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Pirates

Andrew McCutchen, on Pirates salute: 'It was a day to remember'

Kevin Gorman
| Saturday, May 12, 2018, 12:27 a.m.

The crowd didn't just celebrate Andrew McCutchen's return to PNC Park with a standing ovation and a chorus of "M-V-P" chants.

Pirates fans continued by booing his called third strike in the first inning and cheering his double in the seventh for the San Francisco Giants.

"It shows what this fan base is all about," McCutchen said. "They're ride or die, and they've been riding with me and it seems like they're going to keep riding with me."

McCutchen's voice cracked a couple of times in the postgame interview in front of his locker in the visiting clubhouse, one of many foreign feelings Friday for the former Pirates star.

The announced attendance of 34,720 for the Pirates' 11-2 victory was the best home crowd of the season, and it was clear from the start that the majority of Pirates fans were there to cheer Cutch.

When McCutchen approached the plate for his first at-bat, the Pirates played a short tribute video and the crowd gave a 90-second standing ovation.

McCutchen kept a stiff upper lip but later admitted that his emotions were "intense, high, something to remember, for sure." Pirates catcher Francisco Cervelli stood at the edge of the infield, protecting the plate and allowing McCutchen to have a magical moment.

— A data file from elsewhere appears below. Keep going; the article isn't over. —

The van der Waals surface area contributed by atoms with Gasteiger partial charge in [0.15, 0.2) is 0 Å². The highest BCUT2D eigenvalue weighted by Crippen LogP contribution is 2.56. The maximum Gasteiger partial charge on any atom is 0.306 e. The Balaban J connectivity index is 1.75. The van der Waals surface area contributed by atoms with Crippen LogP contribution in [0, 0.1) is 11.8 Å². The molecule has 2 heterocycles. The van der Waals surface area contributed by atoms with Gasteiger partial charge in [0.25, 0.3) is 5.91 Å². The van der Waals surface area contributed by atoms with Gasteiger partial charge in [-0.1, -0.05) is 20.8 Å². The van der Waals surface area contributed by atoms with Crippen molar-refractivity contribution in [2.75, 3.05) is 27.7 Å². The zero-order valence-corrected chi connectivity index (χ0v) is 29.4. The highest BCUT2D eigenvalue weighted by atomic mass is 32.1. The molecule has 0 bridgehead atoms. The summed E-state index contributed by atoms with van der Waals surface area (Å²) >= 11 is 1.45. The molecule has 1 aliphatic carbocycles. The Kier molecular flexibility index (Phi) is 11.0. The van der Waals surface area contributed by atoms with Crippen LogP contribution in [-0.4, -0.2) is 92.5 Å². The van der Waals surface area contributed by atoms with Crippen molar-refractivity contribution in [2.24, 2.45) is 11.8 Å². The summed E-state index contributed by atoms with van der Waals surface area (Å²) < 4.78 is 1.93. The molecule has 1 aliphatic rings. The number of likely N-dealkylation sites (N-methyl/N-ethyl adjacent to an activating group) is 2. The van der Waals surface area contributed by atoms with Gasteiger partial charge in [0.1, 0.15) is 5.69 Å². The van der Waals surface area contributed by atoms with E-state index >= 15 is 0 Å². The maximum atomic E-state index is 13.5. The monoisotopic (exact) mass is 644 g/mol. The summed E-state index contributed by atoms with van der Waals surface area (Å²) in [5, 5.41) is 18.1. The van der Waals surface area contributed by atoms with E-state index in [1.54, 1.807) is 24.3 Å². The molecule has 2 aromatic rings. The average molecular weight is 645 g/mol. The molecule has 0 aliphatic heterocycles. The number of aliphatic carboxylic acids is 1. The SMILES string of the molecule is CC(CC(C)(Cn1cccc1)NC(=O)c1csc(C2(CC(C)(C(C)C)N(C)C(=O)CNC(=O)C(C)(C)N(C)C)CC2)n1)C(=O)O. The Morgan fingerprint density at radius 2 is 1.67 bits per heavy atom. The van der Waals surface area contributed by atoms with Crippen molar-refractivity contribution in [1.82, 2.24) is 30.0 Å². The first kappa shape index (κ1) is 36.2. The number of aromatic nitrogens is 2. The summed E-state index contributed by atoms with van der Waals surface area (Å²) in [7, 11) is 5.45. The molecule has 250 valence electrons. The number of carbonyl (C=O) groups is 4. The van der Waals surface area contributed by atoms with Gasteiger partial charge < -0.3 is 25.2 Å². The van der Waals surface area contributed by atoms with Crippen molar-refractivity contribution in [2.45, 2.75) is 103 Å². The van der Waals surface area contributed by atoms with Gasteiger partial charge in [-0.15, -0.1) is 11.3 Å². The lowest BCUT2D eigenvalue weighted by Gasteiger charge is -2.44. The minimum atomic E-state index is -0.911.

"Cervelli did a good job, just giving me that moment, giving me the time," McCutchen said. "I told him I was ready to go but he shook his head no, so I was able to step back and continue to be in the moment. ...

"He gave it to me, and I appreciated it. That is something you don't want to rush, through."

So he took it in.

McCutchen allowed that the cheers made it tougher to hit. He was trying not to allow tears to well, knowing Pirates starter Jameson Taillon had a 96 mph two-seam fastball coming.

"Great emotions there," McCutchen said, "but it was worth it."

Taillon never had been involved in a tribute to an opposing batter and didn't know when to step back onto the mound, so he also was grateful Cervelli knew what to do in that moment.

"Today might have been cooler than my debut, honestly," Taillon said. "It's a weird reality when you have to find a way to get that guy out, when you're used to wanting him to do well.

"It's something you're going to tell your kids about: 'I got to face Cutch the first time he came back to Pittburgh.' How cool is that?"

Almost as cool as Pirates fans booing home plate umpire Chris Segal for that called third strike.

"That's a little different," McCutchen said, with a laugh. "I think it was a strike, though."

Pirates fans also applauded McCutchen's double in the seventh, though they probably weren't thrilled about the prospect of him coming to bat in the eighth with the bases loaded until he grounded into a forceout.

They also weren't happy when he threw out Colin Moran at home from right field, a play the Pirates challenged but held up after review.